What are SATS?
SATS are tests which are given in Primary Schools in year 2 and year 6. SATS is the acronym for Standard Assessment Tests or they are sometimes called National Curriculum Tests.
Who takes SATS?
SATS are taken at the end of year two and then of year six. At the end of year two children are tested on the Maths and English syllabus for Key Stage One so these are called KS1 SATS. At the end of year six children are tested on the Maths and English syllabus for Key Stage Two so these are called KS2 SATS.
What subjects are included in SATS tests?
SATS Tests have historically included Science but currently just Maths and English is tested.
What are the roles of these SATS tests?
SATS tests are designed to two things. Firstly to see how well schools are performing and secondly to see how well children individually have learnt. SATS tests cannot be failed.
SATS test do also play a role in defining some of the next educational steps for your child. If for instance in year two they do not do well are significantly below the expected levels then this may trigger some intervention concerns with parents and with the school. This may contribute to additional help for that child as they go into year three. Normally these things would be decided through normal teacher assessment but sometimes SATS can help to confirm a position.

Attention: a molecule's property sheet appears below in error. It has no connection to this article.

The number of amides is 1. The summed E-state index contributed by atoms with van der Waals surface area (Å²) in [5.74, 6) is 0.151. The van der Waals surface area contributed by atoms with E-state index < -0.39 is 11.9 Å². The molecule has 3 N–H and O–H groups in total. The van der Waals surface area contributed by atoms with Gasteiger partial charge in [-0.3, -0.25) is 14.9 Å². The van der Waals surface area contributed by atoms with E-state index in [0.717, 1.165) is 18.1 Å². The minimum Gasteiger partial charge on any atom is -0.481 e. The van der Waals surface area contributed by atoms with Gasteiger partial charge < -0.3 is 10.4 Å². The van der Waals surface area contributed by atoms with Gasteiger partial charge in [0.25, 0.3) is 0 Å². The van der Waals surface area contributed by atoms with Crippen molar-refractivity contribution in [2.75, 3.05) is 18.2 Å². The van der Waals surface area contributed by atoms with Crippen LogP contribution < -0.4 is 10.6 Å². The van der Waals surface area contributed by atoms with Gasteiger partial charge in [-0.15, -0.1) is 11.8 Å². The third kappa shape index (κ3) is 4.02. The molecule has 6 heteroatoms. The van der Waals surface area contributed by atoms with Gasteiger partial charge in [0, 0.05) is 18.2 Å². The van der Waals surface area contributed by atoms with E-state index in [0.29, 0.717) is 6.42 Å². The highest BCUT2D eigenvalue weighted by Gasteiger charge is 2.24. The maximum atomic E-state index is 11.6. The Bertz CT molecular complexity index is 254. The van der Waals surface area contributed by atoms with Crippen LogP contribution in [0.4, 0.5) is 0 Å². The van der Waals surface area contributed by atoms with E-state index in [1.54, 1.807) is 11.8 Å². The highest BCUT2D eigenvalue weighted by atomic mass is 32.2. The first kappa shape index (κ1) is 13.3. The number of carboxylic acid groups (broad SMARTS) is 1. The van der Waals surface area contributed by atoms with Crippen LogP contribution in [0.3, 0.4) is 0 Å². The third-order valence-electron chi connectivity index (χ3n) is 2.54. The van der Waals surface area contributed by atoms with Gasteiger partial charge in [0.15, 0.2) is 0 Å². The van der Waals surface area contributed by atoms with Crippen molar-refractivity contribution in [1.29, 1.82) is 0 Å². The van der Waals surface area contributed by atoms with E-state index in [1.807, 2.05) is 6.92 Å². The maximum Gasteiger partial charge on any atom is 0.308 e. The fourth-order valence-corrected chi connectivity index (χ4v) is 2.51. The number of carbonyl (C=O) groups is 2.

In KS2 the results are sent to the child’s secondary school and there they will normally be used to help decisions on setting or streaming. Children with the highest marks will go into the top sets for Maths and English where they will be with other high performance children. It is worth adding that sets in secondary schools are not set in stone and purely defined by SATS. Children will move into and out of these sets depending on their performance at secondary school.
What are the steps parents can take to help their children with SATS?
Many children will get more homework as SATS approaches. At a basic level , helping to keep children calm and helping them manage their homework will be something useful parents can do.
At another level parents can develop an understanding of a child’s weak areas and try to help them. They might do this using Current KS1 year 2 SATS papers and KS2 year 6 SATS papers that are available free.
Many parents seek to help their children throughout their course or for a longer period as SATS approaches and our free preparation guides will hopefully help if that is what you want to do.